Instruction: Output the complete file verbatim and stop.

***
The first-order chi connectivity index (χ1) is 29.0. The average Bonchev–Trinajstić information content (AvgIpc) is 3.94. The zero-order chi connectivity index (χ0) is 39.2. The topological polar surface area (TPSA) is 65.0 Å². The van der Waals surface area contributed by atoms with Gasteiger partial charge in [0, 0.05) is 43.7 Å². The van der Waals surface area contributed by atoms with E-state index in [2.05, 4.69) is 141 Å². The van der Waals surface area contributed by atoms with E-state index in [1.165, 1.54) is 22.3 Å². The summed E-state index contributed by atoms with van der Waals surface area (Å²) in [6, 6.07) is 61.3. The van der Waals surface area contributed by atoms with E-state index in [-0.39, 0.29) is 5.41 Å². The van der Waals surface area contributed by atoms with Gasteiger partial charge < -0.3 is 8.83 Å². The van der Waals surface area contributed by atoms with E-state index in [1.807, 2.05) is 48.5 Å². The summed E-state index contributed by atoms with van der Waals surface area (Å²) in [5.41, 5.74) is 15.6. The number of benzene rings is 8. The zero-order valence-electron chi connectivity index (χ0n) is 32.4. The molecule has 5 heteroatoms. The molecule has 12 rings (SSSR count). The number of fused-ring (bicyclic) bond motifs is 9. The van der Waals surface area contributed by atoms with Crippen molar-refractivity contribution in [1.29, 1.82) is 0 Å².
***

The first-order chi connectivity index (χ1) is 29.0. The average Bonchev–Trinajstić information content (AvgIpc) is 3.94. The zero-order chi connectivity index (χ0) is 39.2. The topological polar surface area (TPSA) is 65.0 Å². The van der Waals surface area contributed by atoms with Gasteiger partial charge in [0, 0.05) is 43.7 Å². The van der Waals surface area contributed by atoms with E-state index in [2.05, 4.69) is 141 Å². The van der Waals surface area contributed by atoms with E-state index in [1.165, 1.54) is 22.3 Å². The summed E-state index contributed by atoms with van der Waals surface area (Å²) in [6, 6.07) is 61.3. The van der Waals surface area contributed by atoms with E-state index in [-0.39, 0.29) is 5.41 Å². The van der Waals surface area contributed by atoms with Gasteiger partial charge < -0.3 is 8.83 Å². The van der Waals surface area contributed by atoms with E-state index in [1.807, 2.05) is 48.5 Å². The summed E-state index contributed by atoms with van der Waals surface area (Å²) in [5.41, 5.74) is 15.6. The number of benzene rings is 8. The zero-order valence-electron chi connectivity index (χ0n) is 32.4. The molecule has 5 heteroatoms. The molecule has 12 rings (SSSR count). The number of fused-ring (bicyclic) bond motifs is 9. The van der Waals surface area contributed by atoms with Crippen molar-refractivity contribution in [1.29, 1.82) is 0 Å².